EPHIS proplem or not?

First scan on an EPHIS house. Found a hot area on the side of the house where the house and garage meet. Picture was taken on the west side of the house about 1.5 hrs after sundown. Temp in the day was about 10C and it is now 1C. 7kph wind (but no wind in this corner). 20% moisture all the way up and 14% on the rest of the house. Tested with surveymaster meter, no probing. House is 7 years old.

Your comments Please.


Lawrence Olsen

Hi Lawerence,

I think I can help you with this one. I’m EDI certified in EIFS systems and also infrared trained.

I’m assuming this is a barrier system rather than a drainage system. It appears to be also a soft coat. There are specific details that are required for the system to function as a water barrier system. The ones that I can see in your photo should include a kick out flashing where the lower gutter intersects the wall. I don’t see one there. If you are getting moisture readings below that gutter area (the heated area of your infared image) then the water is getting behind the EIFS system ( a problem) . If moisture probe readings are above 20% then destructive testing is required that involve removing the EIFS system.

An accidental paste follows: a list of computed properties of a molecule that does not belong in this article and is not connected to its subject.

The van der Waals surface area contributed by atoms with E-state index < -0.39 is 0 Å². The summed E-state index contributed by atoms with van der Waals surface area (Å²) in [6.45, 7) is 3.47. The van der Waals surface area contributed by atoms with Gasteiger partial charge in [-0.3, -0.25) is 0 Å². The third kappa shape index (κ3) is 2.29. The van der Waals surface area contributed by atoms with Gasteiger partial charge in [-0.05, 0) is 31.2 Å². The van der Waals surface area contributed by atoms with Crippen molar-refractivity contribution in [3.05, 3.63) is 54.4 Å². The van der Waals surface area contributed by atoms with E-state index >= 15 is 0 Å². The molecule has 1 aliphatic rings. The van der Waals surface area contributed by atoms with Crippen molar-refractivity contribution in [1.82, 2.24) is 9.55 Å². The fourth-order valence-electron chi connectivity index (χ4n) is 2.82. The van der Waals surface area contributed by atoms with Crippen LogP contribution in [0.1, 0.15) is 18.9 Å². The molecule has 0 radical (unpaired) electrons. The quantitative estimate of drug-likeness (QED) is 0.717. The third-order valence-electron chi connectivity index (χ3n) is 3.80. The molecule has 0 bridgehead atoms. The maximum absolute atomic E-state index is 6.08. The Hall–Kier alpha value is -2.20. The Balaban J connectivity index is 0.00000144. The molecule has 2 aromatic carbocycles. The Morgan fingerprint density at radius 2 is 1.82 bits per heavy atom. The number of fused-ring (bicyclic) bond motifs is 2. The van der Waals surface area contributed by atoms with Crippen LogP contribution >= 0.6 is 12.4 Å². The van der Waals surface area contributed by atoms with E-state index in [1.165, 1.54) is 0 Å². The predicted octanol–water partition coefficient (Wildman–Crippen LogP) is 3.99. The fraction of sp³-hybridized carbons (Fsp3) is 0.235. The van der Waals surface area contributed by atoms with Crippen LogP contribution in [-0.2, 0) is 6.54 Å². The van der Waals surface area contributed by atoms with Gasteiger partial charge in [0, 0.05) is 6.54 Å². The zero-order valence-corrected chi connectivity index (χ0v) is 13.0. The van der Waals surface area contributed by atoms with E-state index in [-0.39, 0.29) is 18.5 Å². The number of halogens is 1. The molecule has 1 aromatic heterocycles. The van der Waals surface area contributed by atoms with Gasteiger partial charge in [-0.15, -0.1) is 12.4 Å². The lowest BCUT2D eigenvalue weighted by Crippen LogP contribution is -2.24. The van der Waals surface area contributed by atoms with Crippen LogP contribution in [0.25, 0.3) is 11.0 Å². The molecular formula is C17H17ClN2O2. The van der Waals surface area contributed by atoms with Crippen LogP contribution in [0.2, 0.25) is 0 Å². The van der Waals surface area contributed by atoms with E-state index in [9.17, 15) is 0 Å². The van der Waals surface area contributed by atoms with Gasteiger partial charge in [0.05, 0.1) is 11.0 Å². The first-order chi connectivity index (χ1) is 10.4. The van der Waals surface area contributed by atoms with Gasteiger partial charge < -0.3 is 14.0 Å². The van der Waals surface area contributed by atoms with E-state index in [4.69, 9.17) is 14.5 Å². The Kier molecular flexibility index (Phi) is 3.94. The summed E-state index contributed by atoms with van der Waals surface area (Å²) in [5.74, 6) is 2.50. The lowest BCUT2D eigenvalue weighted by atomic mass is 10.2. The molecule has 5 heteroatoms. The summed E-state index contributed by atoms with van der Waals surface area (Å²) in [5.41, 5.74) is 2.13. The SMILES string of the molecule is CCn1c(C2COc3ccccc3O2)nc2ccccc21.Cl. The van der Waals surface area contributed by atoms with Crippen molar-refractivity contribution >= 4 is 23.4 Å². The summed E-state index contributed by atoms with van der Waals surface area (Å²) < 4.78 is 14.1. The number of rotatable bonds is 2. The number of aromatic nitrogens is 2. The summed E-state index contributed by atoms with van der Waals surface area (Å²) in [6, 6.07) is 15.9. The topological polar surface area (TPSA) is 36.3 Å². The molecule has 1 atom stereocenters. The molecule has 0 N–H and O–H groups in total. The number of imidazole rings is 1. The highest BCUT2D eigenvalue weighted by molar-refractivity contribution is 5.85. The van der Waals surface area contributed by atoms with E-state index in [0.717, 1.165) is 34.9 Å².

The infared image is showing a warmer surface which is likely due the heated water since the wall faces west. If you are not EIFS certified I would be careful about getting to involved with this home and would defer to an expert or EIFS restoration company. A simple matter of leaving out a kickout flashing would mean there may be other shortcuts in the installation.

Hope that helps.

Phil Henderson, CMI

Certified Master Inspector
EDI Certified EIFS Inspector
ICC Certified Code Inspector
Infrared Certified

A couple more things… the survey master meter only goes about 3/4 inch below the surface and will not give a complete reading on the wall system condition. A Tramex Wet Wall detector is standard EIFS equipment for non destructive test results and can show results to 3-4 inches. The only way to know for sure is to use an EIFS probe to determing the true level of moisture all the way back to the substrate. Again, moisture reading above the 20% level on a probe test will determine the level of destructive testing and repair work.